Easing Menopause With A Diet
Easing Menopause With A Diet
Oh menopause. The “change,” as they say. This season of life is so often regarded as a very challenging time for women, one filled with hormonal upheaval, mood changes, temperature dysregulation, and undesired fluctuations in weight. Basically, it sucks. But does it have to?
Numerous books and websites have sought to offer solutions to the maladies of menopause, including ideas such as herbal treatments, essentials oils, stress reduction techniques, exercise plans, and of course hormone therapies. All of these can offer help in various ways and certainly ease the symptoms. The one area that can have the biggest impact, particularly in not only easing symptoms but also in delaying menopause, is a diet. What you put in your mouth every single day really matters, and it matters not only during menopause but years before you even go through the “change.”
So which foods are best? The advice is to eat a well-rounded diet, one that is chocked full of fruits, vegetables, legumes and whole grains. This will ensure you are getting adequate amounts of Vitamin A, Vitamin E, B Vitamins, Vitamin C, Vitamin D, Magnesium, Calcium and trace minerals, all of which can ease menopausal discomfort and keep your bones healthy. Omega 3 fatty acids can be another beneficial addition.
Here is a quick “eat this, not that” guide to get you going on a hormone-healthy diet plan!
Carrots, red peppers, kale, winter squash, sweet potato (these tubers have estrogen-like effects when eaten), watermelon
Fruits, veggies, poultry, fish, eggs, dairy
Dairy products, plant milks, leafy greens, beans, nuts, tofu, broccoli
*Calcium absorption tends to decrease as we age. Be sure to get a wide range of calcium-containing foods in your diet. Don’t forget that in order to get calcium where you want it (in your bones!) it needs its cofactors friends for optimal usage. These nutrient buddies include Magnesium, Vitamin D, Boron, and Vitamin K.
Nuts & seeds (almonds, hazelnuts, peanuts, sunflower seeds), spinach, avocado, butternut squash, mango, sweet potato, tomato
*This vitamin is critical as it stimulates the production of estrogen.
Oranges, strawberries, broccoli, cauliflower, kale, pineapple, parsley, grapefruit, mango
Sunlight, fortified foods, sardines, salmon
*It is notoriously hard to get adequate amounts of this nutrient from food and sunlight, especially here in the northwest. In this rare case, a supplement is highly recommended.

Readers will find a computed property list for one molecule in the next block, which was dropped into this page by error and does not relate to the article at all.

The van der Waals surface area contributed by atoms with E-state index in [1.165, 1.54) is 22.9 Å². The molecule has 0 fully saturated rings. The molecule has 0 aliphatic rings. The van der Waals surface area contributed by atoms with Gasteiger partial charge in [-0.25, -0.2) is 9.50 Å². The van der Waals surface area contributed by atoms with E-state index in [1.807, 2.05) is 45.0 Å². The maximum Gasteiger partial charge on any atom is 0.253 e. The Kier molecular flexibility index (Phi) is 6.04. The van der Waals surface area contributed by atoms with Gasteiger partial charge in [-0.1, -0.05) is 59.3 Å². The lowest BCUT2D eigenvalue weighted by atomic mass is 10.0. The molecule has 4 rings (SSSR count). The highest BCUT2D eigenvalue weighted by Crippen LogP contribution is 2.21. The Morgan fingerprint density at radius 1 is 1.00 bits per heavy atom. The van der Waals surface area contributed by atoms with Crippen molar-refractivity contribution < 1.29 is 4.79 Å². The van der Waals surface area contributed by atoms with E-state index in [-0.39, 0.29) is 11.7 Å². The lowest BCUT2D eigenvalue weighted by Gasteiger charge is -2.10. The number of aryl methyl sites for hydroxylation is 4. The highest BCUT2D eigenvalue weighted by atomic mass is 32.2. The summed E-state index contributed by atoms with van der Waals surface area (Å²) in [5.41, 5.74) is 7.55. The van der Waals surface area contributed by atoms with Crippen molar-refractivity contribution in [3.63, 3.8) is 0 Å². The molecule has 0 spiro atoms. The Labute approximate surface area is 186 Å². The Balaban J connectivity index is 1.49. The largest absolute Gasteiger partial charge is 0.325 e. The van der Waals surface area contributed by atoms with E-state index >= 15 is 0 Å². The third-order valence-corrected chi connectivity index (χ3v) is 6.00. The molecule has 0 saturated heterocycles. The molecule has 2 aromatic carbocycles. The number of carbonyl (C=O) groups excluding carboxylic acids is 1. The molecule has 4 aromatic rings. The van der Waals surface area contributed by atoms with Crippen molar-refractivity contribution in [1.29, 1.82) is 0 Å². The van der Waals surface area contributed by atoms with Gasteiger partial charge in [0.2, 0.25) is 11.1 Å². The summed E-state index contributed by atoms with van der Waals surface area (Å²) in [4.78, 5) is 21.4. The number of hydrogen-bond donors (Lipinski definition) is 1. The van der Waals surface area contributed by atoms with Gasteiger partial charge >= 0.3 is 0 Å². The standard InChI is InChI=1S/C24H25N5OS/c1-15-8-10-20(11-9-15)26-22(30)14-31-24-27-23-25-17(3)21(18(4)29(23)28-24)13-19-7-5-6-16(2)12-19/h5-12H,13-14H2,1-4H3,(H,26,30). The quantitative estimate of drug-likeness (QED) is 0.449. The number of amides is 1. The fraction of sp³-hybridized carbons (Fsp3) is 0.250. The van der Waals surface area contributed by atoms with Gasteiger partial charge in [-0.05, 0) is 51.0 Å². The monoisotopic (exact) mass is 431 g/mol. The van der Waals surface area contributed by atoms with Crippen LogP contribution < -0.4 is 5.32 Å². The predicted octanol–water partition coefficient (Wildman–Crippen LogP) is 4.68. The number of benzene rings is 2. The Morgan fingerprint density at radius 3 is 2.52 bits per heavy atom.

Nuts, whole grains, spinach, pumpkin seeds, figs, avocado, banana, chocolate
Dark leafy greens, Brussel sprouts, cabbage, broccoli, prunes, cucumbers, spring onions
Beans, berries, sweet potatoes, figs, prunes, plums, avocado, apples, pears, peaches, grapes, nuts
*This trace mineral not only helps calcium get into the bones, but research has also shown it can help balance hormone levels and ease menopausal symptoms.
Whole grains, beans, hazelnuts, macadamia nuts, oats
Omega 3 fatty acids:
Salmon, mackerel, sardines, mussels, flax seed, chia seeds, hemp hearts, walnuts
Here are some specific things to avoid for optimal hormonal support. I’m sure these will come as no surprise!
Sugar and other refined carbohydrates
Factory farmed animal meats
Hopefully you have identified some foods you can start including regularly in your diet that you may not already be eating. On the flip side I think we all can all identify foods we should remove from our normal routine! Also, do note that many of the healthy foods are cross-listed, meaning that they have a host of important nutrients in them. Non-processed foods are a powerhouse of nutrition and may just be the extra boost you need to delay or alleviate those pesky hormone-related symptoms.
Danielle VenHuizen, MS, RD, CLT is a Registered Dietitian who helps her clients achieve health and vitality through food, not pharmaceuticals. She specializes in working with food sensitivities, Diabetes, Cardiovascular health, Digestive Disorders, and healthy pregnancies. For more expert health advice visit her blog at [http://www.FoodSense.net]http://www.FoodSense.net.